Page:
Military The American army is launching tests of robotic combat vehicles, also in Europe

United States land forces next year will carry out several trials of the new Robotic Combat Vehicle, which is a robot combat vehicle that will change the face of modern war wars.

We’re talking about five tests so-called live-fire, that is, in which combat capabilities of specific equipment are demonstrated in realistic scenarios. This does not mean, of course, that the new weapon will go straight to the battlefield, but it will be possible to demonstrate to the soldiers new technologies, which in the future may be a basic element of their equipment and their potential applications on the battlefield.

In this particular case, it is about the Robotic Combat Vehicle, i.e. robotic fighting vehicles built on the basis of the American armored personnel carrier M113 (interestingly, more than 30 vehicles from this family are used by the Polish army), which are controlled by soldiers from the vehicle named Mission Enabler Technologies -Demonstrator (MET-D), which is a special modified version of Bradley Fighting Vehicle (BFV) – these will be equipped with cameras and remotely controlled by tactile panels of the turret.

The first test phase will start in March next year at Fort Carson in Colorado and will include a pair of MET-D vehicles and four Robotic Combat Vehicle. Each MET-D will be controlled by the driver, gunner and four soldiers who will be responsible for two robotic fighting vehicles. Then the time will come for analyzes, summaries, changes and subsequent testing phases, this time on a much larger scale – the second is planned for May, when RCVs will come to Europe, the third for the later period of 2021, and the fourth for 2023, when many MET-D and RCV vehicles will enter the action at the same time.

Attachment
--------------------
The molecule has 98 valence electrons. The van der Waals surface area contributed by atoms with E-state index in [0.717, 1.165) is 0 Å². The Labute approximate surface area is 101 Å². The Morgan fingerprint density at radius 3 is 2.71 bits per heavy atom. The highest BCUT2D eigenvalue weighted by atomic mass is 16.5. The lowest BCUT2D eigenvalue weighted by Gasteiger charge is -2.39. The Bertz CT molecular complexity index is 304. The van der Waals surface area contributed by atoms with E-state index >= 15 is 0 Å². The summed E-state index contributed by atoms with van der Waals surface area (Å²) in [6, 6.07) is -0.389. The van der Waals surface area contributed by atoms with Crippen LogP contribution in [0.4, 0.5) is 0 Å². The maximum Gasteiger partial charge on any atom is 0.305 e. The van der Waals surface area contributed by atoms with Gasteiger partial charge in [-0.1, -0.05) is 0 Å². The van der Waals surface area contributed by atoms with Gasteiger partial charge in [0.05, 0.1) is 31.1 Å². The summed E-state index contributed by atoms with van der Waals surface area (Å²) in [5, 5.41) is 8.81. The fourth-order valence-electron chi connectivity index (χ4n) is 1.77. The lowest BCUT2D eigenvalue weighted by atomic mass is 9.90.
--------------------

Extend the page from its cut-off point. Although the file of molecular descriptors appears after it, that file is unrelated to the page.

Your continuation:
The American army has been working on robotic combat vehicles for several years, but it should be noted that those used during tests will not go to the battlefield at all, because they are only a simulation of the future platform. Does it make sense then? Yes, because it is not about the capabilities of the vehicles themselves, but training the operators in such a way that later they would find themselves in a real fight, carrying out activities at a distance, without jeopardizing life. As for target vehicles, they are to be smaller and faster than previously used, and that they will not transport people, and there is no need to install advanced protection in them, which means more space for fuel and weapons.

Eric

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